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Power Up: Trump is fighting three-pronged war against coronavirus, governors and the media

with Brent D. Griffiths

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President Trump announced March 29 that social distancing guidelines will continue until April 30, adding that covid-19 deaths will probably peak in two weeks. (Video: The Washington Post)

At The White House

NOT SO FAST: Abruptly reversing his vow to open the country by Easter, President Trump instead extended federal guidance on social distancing until April 30 aimed at slowing the spread of the novel coronavirus. Trump's announcement last night came after Anthony S. Fauci, the longtime director of the National Institute of Allergy and Infectious Disease, said the virus could cause “between 100,000 and 200,000” American deaths (he stressed the higher number was a worst case scenario).

Following the data: Trump declared from the Rose Garden the U.S. death toll is likely to peak in two weeks. The president said his previous goal of lifting restrictions by April 12 was “just an aspiration,” but his change of heart followed wide criticism from public health experts and even some Republican lawmakers that acting too soon to reopen the country could be disastrous. The president instead predicted “we will be well on our way to recovery” by June 1.

  • “Dr. [Deborah] Birx and I spent a considerable amount of time going over all the data, why we felt this was a best choice [for] us, and the president accepted it,” Fauci said of Trump's decision, which he called “wise” and “prudent.”
  • Birx, the White House coronavirus response coordinator, told reporters the task force had reviewed “12 different models gauging how could spread here in the United States. Without any precautionary measures, she said, these models projected that 1.6 million to 2.2 million Americans could die from covid-19, the disease caused by the virus.
  • The estimate resonated with Trump: I mean, we had a lot of people were saying maybe we shouldn’t do anything, just ride it. They say ‘Ride it like a cowboy. Just ride it. Ride that sucker right through.’ That’s where the 2.2 million people come in. Would have died maybe, but it would have been 1.6 to 2.2, and that’s not acceptable,” Trump told reporters. 
  • “The prospect of 2 million deaths seemed to stick with Trump because he repeated the statistic 16 times at Sunday’s news conference,” our colleague Phil Rucker writes. 
  • “Trump said his decision was driven by the science, but he may have been moved more by the personal — seeing body bags carried out of the hospital near his Queens boyhood home and learning that a friend was now in a coma — judging by the emotion with which he spoke about both.” Phil writes.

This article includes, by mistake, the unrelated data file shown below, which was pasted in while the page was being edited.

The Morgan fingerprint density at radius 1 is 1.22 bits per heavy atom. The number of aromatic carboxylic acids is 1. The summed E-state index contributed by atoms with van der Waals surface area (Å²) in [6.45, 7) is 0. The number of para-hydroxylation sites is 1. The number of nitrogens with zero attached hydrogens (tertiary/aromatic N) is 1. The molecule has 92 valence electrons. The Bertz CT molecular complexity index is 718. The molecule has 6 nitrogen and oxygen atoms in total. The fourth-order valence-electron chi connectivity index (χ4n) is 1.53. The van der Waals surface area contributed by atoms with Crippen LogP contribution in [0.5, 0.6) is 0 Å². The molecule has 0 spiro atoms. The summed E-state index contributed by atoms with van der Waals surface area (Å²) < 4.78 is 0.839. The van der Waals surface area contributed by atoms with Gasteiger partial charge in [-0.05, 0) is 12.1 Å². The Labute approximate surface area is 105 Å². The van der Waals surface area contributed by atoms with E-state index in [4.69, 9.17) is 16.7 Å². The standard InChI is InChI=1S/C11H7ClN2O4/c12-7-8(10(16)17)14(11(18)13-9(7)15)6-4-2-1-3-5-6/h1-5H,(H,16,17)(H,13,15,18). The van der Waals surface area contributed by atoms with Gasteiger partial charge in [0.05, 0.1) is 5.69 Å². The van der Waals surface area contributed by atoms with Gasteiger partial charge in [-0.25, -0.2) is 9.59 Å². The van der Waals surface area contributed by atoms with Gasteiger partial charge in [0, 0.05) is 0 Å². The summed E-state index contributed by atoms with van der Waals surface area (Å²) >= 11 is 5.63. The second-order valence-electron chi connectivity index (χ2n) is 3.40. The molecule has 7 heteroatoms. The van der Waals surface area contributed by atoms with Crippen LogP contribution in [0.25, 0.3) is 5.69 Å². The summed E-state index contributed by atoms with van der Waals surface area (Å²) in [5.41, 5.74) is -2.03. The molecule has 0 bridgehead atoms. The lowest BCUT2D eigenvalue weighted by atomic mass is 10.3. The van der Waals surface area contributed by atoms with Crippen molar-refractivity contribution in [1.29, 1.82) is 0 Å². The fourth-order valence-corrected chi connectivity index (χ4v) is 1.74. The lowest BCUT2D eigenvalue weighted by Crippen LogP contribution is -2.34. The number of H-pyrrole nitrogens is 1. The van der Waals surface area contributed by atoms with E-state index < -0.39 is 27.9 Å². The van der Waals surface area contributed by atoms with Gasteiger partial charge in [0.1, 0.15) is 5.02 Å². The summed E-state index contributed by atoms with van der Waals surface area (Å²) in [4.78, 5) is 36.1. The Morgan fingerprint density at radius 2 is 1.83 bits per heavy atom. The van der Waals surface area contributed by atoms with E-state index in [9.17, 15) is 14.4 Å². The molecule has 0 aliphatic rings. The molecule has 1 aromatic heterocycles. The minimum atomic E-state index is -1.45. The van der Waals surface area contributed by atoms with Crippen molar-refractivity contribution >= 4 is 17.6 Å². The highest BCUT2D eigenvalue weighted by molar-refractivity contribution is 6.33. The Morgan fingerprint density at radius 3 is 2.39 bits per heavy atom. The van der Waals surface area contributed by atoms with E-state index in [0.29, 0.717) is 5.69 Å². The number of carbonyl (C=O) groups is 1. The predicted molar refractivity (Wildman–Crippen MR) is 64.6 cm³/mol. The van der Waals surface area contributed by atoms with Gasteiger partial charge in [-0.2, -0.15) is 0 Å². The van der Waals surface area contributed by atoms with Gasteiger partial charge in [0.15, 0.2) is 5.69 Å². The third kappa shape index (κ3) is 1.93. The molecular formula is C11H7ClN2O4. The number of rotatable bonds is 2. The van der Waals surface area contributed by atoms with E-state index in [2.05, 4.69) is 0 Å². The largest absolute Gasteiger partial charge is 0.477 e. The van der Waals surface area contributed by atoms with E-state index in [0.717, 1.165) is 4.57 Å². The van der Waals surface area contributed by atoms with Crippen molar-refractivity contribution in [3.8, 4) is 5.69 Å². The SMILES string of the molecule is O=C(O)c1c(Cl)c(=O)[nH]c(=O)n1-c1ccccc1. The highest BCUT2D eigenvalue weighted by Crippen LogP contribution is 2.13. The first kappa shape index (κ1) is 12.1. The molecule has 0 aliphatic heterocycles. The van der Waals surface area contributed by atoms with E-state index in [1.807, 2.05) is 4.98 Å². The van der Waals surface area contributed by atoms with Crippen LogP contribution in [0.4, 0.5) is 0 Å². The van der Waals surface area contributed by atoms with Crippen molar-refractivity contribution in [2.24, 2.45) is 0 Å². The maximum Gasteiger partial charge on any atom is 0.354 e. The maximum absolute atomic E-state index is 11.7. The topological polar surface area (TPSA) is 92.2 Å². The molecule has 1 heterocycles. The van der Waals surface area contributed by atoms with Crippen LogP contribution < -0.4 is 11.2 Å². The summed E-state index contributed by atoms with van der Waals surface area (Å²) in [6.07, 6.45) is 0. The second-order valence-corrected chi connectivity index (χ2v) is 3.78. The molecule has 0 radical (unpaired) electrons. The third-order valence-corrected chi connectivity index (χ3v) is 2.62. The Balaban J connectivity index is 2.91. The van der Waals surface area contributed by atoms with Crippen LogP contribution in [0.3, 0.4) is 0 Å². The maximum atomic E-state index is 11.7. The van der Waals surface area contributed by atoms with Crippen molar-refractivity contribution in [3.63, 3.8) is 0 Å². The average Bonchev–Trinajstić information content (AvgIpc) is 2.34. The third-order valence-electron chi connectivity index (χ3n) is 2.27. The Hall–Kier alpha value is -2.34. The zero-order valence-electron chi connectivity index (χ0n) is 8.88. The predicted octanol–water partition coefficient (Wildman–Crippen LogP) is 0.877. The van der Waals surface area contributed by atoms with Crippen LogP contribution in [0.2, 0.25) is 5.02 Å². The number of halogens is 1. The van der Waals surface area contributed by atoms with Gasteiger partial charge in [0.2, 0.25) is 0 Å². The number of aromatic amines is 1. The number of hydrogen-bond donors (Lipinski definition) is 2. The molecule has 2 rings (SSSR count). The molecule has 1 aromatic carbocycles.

• The president said he would unveil a the new strategy, buttressed by data models, on Tuesday.

By the numbers: The president's about face capped a heartbreaking weekend in which the number of U.S. cases rose to 140,000, with deaths reaching 2,000 people.

  • “I’ve been watching that for the last week on television body bags all over in hallways,” Trump told reporters. “I have been watching them bring in trailer trucks, freezer trucks — they are freezer trucks because they can’t handle the bodies, there are so many of them. This is essentially in my community in Queens … I have seen things I’ve never seen before. I mean, I’ve seen them, but I’ve seen them on television in faraway lands.”

Birx issued a dire warning Sunday morning foreshadowing the president's announcement, calling on every state to implement “full mitigation” measures. She also called on governors to prepare for the pandemic “like New York is preparing now”: 

  • “No state, no metro area will be spared, and the sooner we react and the sooner the states and the metro areas react and ensure that they put in full mitigation … then we'll be able to move forward together and protect the most Americans,” she told NBC News's Chuck Todd.
  • “The federal government right now is working very hard on looking at where all the ventilators are and where production can be,” she said. “But we need states at the same time to look where all of their ventilators are.

Reminder: The federal guidelines recommend avoiding discretionary travel, working from home whenever possible, avoiding social gatherings of more than 10 people, and practicing good hygiene. 

  • The guidelines also direct older people and those with underlying conditions to “stay home and away from other people,” and say individuals should not visit nursing or retirement homes.
From accusing hospitals of wasting masks to calling a reporter "threatening," here are five contentious moments from President Trump's March 29 update. (Video: The Washington Post)

In the Media

Three-pronged war: Trump, who now fashions himself a “wartime president” in a reelection year, is not only fighting the virus. He is also still sparring with two other constituencies key to helping Americans get through the pandemic: the nation's governors, and the media.

The president claimed in his Sunday news conference that governors are “happy with the job we're doing.” But that belied the reality of the situation in states dealing with virus hot spots. The tactics could backfire on him during an election year: